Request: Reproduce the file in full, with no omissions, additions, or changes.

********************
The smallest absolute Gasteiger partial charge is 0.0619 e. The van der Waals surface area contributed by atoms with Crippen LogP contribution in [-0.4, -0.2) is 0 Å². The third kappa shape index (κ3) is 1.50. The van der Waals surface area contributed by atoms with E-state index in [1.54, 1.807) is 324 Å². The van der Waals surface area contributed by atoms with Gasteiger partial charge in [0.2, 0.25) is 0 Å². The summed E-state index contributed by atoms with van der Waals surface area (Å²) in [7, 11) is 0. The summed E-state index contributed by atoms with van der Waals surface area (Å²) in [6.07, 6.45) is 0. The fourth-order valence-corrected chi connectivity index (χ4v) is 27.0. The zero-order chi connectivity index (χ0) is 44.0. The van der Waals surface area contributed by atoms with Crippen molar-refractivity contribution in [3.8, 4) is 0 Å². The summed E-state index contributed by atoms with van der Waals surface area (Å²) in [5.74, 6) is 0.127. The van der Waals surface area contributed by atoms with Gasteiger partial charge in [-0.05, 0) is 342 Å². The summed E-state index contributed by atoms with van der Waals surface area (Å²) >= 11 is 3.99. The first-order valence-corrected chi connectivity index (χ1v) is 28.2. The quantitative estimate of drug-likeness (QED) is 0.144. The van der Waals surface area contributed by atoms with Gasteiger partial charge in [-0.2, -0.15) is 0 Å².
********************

The smallest absolute Gasteiger partial charge is 0.0619 e. The van der Waals surface area contributed by atoms with Crippen LogP contribution in [-0.4, -0.2) is 0 Å². The third kappa shape index (κ3) is 1.50. The van der Waals surface area contributed by atoms with E-state index in [1.54, 1.807) is 324 Å². The van der Waals surface area contributed by atoms with Gasteiger partial charge in [0.2, 0.25) is 0 Å². The summed E-state index contributed by atoms with van der Waals surface area (Å²) in [7, 11) is 0. The summed E-state index contributed by atoms with van der Waals surface area (Å²) in [6.07, 6.45) is 0. The fourth-order valence-corrected chi connectivity index (χ4v) is 27.0. The zero-order chi connectivity index (χ0) is 44.0. The van der Waals surface area contributed by atoms with Crippen molar-refractivity contribution in [3.8, 4) is 0 Å². The summed E-state index contributed by atoms with van der Waals surface area (Å²) in [5.74, 6) is 0.127. The van der Waals surface area contributed by atoms with Gasteiger partial charge in [-0.05, 0) is 342 Å². The summed E-state index contributed by atoms with van der Waals surface area (Å²) >= 11 is 3.99. The first-order valence-corrected chi connectivity index (χ1v) is 28.2. The quantitative estimate of drug-likeness (QED) is 0.144. The van der Waals surface area contributed by atoms with Gasteiger partial charge in [-0.2, -0.15) is 0 Å².